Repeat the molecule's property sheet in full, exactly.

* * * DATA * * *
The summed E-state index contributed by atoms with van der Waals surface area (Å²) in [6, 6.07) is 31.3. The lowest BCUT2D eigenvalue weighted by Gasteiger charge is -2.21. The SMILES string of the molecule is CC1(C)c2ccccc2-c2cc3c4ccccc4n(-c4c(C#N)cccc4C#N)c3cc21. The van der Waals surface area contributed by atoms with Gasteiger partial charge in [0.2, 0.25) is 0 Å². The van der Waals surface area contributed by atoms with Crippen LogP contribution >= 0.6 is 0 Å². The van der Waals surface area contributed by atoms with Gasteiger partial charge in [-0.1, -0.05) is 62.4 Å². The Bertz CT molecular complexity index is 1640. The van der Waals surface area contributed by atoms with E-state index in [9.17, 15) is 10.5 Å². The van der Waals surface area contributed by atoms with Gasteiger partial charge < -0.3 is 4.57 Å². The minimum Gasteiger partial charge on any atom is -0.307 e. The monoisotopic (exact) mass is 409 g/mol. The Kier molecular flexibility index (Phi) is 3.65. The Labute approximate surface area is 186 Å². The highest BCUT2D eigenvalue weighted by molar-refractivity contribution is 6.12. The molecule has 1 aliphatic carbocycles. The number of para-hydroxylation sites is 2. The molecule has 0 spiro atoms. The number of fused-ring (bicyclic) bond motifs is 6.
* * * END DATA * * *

The summed E-state index contributed by atoms with van der Waals surface area (Å²) in [6, 6.07) is 31.3. The lowest BCUT2D eigenvalue weighted by Gasteiger charge is -2.21. The SMILES string of the molecule is CC1(C)c2ccccc2-c2cc3c4ccccc4n(-c4c(C#N)cccc4C#N)c3cc21. The van der Waals surface area contributed by atoms with Gasteiger partial charge in [0.2, 0.25) is 0 Å². The van der Waals surface area contributed by atoms with Crippen LogP contribution >= 0.6 is 0 Å². The van der Waals surface area contributed by atoms with Gasteiger partial charge in [-0.1, -0.05) is 62.4 Å². The Bertz CT molecular complexity index is 1640. The van der Waals surface area contributed by atoms with E-state index in [9.17, 15) is 10.5 Å². The van der Waals surface area contributed by atoms with Gasteiger partial charge < -0.3 is 4.57 Å². The minimum Gasteiger partial charge on any atom is -0.307 e. The monoisotopic (exact) mass is 409 g/mol. The Kier molecular flexibility index (Phi) is 3.65. The Labute approximate surface area is 186 Å². The highest BCUT2D eigenvalue weighted by molar-refractivity contribution is 6.12. The molecule has 1 aliphatic carbocycles. The number of para-hydroxylation sites is 2. The molecule has 0 spiro atoms. The number of fused-ring (bicyclic) bond motifs is 6.